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Hollow peyote beads

Design and embellish wonder beads
Hollow peyote beads
All three of these beads have six-point ends. Changing the pattern and number of rows creates the differences in the size and shape of each bead.

These beads get their sturdiness from an additional layer of beads stitched onto the base. Once you master the basic design, the embellishment options are unlimited, as you can see in the bead samples above. 

First master the point-and-spike decrease by making a bead using the pattern shown. Then use the blank template in FIGURE 7 to create your own surface design. To alter the bead’s shape, change the number of points on each end. Three points make a triangular-shaped bead, and four points form a square.


One bead (37x24mm)

  • 4g Japanese cylinder beads, each of two colors
  • Nymo D
  • beading needles, #12
  • 3/4-in. (1.9m) diameter mandrel or dowel


Hollow peyote beads Figure 1
Figure 1

Peyote tube

1. Start with a comfortable length of thread and pick up 48 beads in a repeating pattern as follows: seven color A beads and one color B (FIGURE 1, rows 1–2). 

2. Tie the beads into a ring around the mandrel with a square knot, leaving an 8-in. (20cm) tail.

3. Follow the pattern in figure 1, working in even-count circular peyote. Once you have completed a few rounds, weave the tail into the beadwork (no knots) and trim. 

Hollow peyote beads Figure 2
Figure 2

4. Continuing in peyote stitch, make six points on each end of the tube as shown in FIGURE 2. Stitch through the bead at the tip of each point twice to reinforce it.

5. Remove the bead from the mandrel. 


Add surface embellishment by working around the circumference of the peyote tube row by row.

Hollow peyote beads Figure 3
Figure 3
Hollow peyote beads Figure 4
Figure 4

1. Embellish the tube by stitching the beads in the indicated ditches (spaces between beads) of the peyote tube (FIGURES 3 and 4). You can sew in either direction, just make sure you work around the tube and that you pull each bead into place. You will hear a click when the bead is pulled snugly into a ditch.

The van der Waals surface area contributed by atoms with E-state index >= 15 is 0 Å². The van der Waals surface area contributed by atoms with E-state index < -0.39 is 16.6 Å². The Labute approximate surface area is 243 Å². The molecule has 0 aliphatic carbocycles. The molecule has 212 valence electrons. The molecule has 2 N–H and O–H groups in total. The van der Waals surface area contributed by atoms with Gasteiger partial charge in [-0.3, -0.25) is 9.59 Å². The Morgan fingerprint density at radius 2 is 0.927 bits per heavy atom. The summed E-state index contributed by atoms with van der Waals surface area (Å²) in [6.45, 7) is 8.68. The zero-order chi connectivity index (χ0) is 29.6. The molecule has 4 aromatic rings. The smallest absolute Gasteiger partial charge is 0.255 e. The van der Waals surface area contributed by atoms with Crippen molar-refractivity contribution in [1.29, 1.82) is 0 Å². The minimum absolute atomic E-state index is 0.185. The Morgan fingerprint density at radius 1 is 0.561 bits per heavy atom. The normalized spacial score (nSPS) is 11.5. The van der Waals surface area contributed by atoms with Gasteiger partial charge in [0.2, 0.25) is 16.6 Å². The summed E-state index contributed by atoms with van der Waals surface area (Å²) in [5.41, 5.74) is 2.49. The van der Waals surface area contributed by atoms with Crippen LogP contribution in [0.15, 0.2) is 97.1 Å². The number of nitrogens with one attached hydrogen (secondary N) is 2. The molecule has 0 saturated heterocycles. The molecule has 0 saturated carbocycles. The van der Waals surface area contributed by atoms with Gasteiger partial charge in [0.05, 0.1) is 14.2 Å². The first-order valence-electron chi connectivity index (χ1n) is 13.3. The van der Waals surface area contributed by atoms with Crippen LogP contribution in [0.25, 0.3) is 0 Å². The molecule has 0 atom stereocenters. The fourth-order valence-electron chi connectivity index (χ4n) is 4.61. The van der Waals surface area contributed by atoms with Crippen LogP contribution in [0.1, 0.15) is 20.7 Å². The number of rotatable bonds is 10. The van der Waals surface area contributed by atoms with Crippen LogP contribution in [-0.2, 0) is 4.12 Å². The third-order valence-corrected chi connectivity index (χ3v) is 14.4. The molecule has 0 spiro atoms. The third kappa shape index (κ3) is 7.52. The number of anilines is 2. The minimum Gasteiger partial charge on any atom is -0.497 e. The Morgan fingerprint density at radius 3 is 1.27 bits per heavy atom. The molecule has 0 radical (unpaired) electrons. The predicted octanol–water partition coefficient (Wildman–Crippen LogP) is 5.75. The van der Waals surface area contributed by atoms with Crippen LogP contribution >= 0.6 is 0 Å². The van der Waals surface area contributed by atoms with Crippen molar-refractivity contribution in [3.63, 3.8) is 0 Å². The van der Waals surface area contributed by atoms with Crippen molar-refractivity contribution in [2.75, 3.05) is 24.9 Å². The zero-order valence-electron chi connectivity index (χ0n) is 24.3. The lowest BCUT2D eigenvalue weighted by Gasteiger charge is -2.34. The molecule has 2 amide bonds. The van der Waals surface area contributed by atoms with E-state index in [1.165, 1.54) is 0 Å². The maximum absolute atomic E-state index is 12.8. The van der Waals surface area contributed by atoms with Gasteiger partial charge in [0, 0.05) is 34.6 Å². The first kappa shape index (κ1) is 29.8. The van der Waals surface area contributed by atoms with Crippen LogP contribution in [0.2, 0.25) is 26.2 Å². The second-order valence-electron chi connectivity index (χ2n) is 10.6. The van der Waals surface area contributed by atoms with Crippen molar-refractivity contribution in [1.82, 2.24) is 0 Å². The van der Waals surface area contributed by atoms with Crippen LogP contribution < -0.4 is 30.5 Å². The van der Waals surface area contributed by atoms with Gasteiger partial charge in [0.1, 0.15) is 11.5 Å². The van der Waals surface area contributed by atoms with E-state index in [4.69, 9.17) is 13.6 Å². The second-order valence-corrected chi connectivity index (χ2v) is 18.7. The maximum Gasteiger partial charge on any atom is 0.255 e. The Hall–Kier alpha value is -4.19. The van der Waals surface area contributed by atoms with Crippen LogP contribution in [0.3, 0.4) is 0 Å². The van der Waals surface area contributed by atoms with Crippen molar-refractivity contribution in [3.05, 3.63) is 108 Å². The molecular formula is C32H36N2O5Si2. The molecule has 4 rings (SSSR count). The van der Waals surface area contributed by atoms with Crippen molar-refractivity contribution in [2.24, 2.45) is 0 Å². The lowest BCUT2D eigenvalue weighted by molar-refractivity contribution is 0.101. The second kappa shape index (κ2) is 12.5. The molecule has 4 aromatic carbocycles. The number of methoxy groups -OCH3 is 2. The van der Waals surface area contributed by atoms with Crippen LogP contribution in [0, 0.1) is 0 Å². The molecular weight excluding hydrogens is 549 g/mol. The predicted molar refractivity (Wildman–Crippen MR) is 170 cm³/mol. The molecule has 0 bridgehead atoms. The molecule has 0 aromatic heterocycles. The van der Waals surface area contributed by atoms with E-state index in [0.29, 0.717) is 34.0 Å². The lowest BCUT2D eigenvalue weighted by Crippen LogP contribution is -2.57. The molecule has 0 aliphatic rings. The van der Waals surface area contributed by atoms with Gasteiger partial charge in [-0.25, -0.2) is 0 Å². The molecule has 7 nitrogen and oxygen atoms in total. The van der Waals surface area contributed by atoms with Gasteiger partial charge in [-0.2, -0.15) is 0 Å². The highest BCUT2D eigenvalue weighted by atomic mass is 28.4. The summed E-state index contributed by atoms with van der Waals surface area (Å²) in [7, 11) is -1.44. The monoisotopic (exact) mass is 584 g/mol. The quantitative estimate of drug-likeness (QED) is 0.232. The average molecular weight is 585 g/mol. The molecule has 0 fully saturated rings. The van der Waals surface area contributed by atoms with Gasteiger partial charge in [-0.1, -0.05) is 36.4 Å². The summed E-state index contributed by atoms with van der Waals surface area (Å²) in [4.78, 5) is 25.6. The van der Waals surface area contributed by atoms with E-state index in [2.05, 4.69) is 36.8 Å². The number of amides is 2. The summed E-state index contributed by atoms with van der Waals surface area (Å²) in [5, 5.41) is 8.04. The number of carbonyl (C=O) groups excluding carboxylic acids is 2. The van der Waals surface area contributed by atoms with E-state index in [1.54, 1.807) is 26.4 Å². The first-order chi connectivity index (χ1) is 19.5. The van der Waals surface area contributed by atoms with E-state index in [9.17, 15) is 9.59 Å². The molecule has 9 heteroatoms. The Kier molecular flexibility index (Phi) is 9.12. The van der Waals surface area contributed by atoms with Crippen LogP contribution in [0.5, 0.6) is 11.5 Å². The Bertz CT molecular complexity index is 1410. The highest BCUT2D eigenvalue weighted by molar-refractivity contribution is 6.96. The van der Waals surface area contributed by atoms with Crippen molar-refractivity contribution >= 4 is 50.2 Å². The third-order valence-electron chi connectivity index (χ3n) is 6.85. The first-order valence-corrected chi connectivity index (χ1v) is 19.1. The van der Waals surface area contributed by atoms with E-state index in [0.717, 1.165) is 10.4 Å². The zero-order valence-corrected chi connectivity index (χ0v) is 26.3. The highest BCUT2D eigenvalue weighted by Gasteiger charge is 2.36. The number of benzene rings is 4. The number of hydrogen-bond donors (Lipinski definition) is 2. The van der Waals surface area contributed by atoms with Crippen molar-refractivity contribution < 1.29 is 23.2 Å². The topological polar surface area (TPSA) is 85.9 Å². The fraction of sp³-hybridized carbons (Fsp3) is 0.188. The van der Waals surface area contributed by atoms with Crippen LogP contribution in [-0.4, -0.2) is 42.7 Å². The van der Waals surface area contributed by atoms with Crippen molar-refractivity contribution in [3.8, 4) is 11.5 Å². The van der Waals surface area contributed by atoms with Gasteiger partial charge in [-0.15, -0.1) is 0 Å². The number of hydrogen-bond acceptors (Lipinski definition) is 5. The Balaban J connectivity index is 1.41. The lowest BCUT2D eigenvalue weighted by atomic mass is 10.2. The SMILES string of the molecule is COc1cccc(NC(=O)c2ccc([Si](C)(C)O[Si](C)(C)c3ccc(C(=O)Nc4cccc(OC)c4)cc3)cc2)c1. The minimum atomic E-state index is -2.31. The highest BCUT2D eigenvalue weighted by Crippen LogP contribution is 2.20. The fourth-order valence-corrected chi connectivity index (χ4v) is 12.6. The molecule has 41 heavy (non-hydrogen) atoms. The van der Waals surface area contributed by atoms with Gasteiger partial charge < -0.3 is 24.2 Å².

2. Weave the tails into the beadwork and trim.

Hollow peyote beads Figure 5
Figure 5

Point-and-spike decrease

1. Start a new thread and exit the bead at the tip of a point. Pick up three A beads and sew through the next point (FIGURE 5). Repeat around the tube to make a ring of 24 beads, including the point beads. 

2. Retrace the thread path and pull the beads into a tight circle. Tie a half-hitch knot to hold the beads in place. Sew through the next bead on the circle so you are not working next to the knot.

3. Work in circular peyote for a total of six rows, including the row created in step 2.

Editor’s note: When cinching up the points to work the end of the bead, some thread will show, since it’s not a tight circle. Don’t break the thread trying to tighten the beads. Pull them in the best you can and work the next row. Then weave back through the first two rows to tighten the beads again. Secure the thread with a half-hitch knot, then weave back through to an up bead and continue working in peyote stitch. Cover any threads that still show with embellishment beads when you finish the ends.


Hollow peyote beads Figure 6
Figure 6

4. For row 7, work a spike as shown in FIGURE 6 on every “up” bead for a total of 12 spikes. After you complete the last spike, sew through the first spike and exit the bead at the tip.

5. Sew through the tip bead on each spike and pull them together to form a circle. Retrace the thread path and knot the beads in place.

6. Embellish the ditches on the end rows as desired and secure the thread.

7. Repeat steps 1–6 to finish the other end of the bead.

Hollow peyote beads Figure 7
Figure 7
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